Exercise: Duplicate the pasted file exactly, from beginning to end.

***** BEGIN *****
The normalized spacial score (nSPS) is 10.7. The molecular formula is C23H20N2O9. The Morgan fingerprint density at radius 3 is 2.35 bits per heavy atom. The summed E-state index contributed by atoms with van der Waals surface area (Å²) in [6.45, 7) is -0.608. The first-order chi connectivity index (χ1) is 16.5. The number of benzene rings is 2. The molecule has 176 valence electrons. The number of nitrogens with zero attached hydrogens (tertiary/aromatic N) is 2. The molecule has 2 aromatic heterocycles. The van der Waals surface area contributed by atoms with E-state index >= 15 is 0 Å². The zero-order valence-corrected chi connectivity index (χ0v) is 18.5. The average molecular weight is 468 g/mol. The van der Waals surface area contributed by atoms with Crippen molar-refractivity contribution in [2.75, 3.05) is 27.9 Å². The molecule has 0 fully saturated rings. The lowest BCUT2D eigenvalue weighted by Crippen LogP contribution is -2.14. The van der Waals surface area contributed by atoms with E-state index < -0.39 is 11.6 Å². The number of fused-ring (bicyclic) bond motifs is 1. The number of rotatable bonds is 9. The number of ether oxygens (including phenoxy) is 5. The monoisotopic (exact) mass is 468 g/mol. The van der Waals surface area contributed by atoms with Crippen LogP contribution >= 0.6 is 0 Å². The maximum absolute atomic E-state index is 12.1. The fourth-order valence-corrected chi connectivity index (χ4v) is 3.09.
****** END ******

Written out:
The normalized spacial score (nSPS) is 10.7. The molecular formula is C23H20N2O9. The Morgan fingerprint density at radius 3 is 2.35 bits per heavy atom. The summed E-state index contributed by atoms with van der Waals surface area (Å²) in [6.45, 7) is -0.608. The first-order chi connectivity index (χ1) is 16.5. The number of benzene rings is 2. The molecule has 176 valence electrons. The number of nitrogens with zero attached hydrogens (tertiary/aromatic N) is 2. The molecule has 2 aromatic heterocycles. The van der Waals surface area contributed by atoms with E-state index >= 15 is 0 Å². The zero-order valence-corrected chi connectivity index (χ0v) is 18.5. The average molecular weight is 468 g/mol. The van der Waals surface area contributed by atoms with Crippen molar-refractivity contribution in [2.75, 3.05) is 27.9 Å². The molecule has 0 fully saturated rings. The lowest BCUT2D eigenvalue weighted by Crippen LogP contribution is -2.14. The van der Waals surface area contributed by atoms with E-state index < -0.39 is 11.6 Å². The number of fused-ring (bicyclic) bond motifs is 1. The number of rotatable bonds is 9. The number of ether oxygens (including phenoxy) is 5. The monoisotopic (exact) mass is 468 g/mol. The van der Waals surface area contributed by atoms with Crippen LogP contribution >= 0.6 is 0 Å². The maximum absolute atomic E-state index is 12.1. The fourth-order valence-corrected chi connectivity index (χ4v) is 3.09.